Later that evening, Walt went to a bar, and found himself sitting next to Jane’s father. This confluence of events will eventually lead to Jane’s death (which Walt will restrain himself from preventing) and an air disaster in which hundreds will perish.

“The universe is random. It’s not inevitable. It’s simple chaos. It’s subatomic particles in endless, endless collision. That’s what science teaches us. What is this saying? What is it telling us when on the very night that this man’s daughter dies, it’s me who’s having a drink with him? How can that be random?... That was the moment. That night. I should have never have left home. Never gone to your house. Maybe things would have…I was at home watching TV. Some nature program about elephants. And Skyler and Holly were in the other room. I could hear them on the baby monitor. She was singing a lullaby. If I’d just lived right up to that moment and not one second more. That would have been perfect.“

Later on, when he is in police custody, Jesse will describe Walter White as “the devil.” “He’s smarter than you. He’s luckier than you,”  he says. But if Walt’s drugged incredulity at the happenstance of life comes back to us, we see him as human, frail, lost.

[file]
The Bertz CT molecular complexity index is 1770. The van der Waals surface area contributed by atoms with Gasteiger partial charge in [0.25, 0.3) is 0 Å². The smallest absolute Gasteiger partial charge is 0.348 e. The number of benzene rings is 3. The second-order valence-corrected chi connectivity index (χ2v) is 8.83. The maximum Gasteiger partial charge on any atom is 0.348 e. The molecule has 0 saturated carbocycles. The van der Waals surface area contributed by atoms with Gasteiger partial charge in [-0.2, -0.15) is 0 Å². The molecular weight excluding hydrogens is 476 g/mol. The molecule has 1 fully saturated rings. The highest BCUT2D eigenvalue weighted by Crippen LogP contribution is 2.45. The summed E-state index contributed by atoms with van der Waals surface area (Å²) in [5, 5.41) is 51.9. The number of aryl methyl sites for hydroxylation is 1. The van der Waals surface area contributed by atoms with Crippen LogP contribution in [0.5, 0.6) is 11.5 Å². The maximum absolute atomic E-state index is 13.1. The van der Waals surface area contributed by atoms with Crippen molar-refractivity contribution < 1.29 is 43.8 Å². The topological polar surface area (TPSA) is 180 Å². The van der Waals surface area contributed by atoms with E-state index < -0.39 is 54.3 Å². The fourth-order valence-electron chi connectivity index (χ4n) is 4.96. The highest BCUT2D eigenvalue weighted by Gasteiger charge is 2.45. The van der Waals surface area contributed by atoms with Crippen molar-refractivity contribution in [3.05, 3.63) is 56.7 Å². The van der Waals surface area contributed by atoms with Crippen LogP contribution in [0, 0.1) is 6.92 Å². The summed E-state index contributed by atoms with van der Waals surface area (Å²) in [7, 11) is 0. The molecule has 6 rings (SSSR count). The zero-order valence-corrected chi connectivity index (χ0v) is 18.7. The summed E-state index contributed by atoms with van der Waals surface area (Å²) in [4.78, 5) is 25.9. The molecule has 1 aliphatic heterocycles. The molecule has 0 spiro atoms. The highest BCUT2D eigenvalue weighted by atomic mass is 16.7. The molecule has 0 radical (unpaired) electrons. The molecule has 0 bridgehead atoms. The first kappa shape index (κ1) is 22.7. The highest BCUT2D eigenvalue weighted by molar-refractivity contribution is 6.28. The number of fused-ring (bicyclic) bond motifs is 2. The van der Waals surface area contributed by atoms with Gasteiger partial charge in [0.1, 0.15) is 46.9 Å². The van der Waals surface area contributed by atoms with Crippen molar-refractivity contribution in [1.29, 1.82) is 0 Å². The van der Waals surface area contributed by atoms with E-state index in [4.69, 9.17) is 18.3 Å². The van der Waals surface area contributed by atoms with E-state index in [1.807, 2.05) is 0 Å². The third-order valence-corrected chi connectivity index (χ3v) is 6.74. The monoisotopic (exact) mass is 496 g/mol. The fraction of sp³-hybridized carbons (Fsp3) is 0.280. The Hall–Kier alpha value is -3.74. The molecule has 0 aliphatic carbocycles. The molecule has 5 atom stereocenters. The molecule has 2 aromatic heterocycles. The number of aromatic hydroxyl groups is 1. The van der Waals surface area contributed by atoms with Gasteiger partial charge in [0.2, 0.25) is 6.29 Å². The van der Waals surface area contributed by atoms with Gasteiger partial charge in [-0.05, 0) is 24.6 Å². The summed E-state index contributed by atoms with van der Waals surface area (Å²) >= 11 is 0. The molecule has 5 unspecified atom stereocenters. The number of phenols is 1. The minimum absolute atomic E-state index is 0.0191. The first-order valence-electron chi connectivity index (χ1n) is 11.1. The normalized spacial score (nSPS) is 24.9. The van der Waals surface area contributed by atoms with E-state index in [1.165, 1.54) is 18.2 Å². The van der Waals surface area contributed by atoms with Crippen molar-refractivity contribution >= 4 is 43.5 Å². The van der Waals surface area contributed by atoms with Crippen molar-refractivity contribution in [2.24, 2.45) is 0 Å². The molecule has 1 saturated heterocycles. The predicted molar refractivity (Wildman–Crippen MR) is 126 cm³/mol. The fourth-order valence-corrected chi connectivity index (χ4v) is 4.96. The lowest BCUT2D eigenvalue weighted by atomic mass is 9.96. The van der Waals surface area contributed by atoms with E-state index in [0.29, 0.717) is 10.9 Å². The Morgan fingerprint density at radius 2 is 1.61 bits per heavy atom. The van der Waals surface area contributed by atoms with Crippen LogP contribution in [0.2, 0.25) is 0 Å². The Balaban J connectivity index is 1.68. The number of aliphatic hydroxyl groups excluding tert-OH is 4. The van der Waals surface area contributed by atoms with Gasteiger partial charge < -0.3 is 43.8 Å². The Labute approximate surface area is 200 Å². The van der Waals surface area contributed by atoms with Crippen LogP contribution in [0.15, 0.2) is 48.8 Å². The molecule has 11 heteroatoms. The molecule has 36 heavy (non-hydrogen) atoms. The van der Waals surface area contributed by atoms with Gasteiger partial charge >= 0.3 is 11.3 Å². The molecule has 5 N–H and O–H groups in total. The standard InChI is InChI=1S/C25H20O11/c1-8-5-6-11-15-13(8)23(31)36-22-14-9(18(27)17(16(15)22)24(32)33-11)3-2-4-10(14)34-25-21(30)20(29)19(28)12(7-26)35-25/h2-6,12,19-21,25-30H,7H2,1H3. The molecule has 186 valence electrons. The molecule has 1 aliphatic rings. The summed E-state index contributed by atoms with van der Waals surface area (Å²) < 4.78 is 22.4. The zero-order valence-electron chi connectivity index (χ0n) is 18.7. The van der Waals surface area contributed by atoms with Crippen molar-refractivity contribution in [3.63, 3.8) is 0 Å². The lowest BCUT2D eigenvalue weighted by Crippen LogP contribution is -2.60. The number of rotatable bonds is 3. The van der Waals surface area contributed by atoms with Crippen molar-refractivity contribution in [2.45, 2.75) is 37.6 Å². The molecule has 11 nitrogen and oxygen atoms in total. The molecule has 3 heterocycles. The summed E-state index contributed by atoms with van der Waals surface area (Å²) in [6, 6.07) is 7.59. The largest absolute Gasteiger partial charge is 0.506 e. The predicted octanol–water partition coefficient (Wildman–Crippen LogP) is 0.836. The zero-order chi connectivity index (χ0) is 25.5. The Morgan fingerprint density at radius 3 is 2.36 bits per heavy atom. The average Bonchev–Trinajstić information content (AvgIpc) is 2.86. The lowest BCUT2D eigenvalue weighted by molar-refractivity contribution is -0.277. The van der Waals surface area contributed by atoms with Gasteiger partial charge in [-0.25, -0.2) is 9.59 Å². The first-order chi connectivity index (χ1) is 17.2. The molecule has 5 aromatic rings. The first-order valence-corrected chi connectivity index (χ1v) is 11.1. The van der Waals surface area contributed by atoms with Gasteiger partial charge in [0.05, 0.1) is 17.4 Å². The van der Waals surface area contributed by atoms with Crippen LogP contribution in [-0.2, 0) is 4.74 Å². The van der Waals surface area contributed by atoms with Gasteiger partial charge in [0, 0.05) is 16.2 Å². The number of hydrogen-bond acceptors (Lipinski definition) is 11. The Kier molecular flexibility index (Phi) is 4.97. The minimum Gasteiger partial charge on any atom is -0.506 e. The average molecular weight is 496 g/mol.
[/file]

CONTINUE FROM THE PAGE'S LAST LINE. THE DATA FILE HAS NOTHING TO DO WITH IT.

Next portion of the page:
We often see Jesse that way, that he is often more human than Walt, as the older man slides further and further into the abyss of Heisenburg’s uncertain certainty. When the fly reappears, it is Jesse who carelessly puts two cabinets in place and perches a ladder on top of them, wailing away at the fly. He is rising further in the air, but leaving safety behind, risking, getting closer to the possibility of success but finding it just beyond his reach, with danger rising. Walt, sinking further, comes accidentally close to confessing his complicity in Jane’s death – he will save that for later with devastating effect. But he at last understands what his missing of that perfect moment means.  

Walt: Jesse, no.
Jesse: I’m so close.
Walt: Let it go. We need to cook.
Jesse: What about the contamination?
Walt: It’s all contaminated.  

William Blake’s poem, “The Fly,” begins with a fly brushing past his hand. The poet thinks on the similarities between himself and this simplest and most common creation, both products from the same hand, like the tiger and the lamb:

If thought is life
And strength and breath,
And the want
Of thought is death,

Then am I
A happy fly,
If I live,
Or if I die.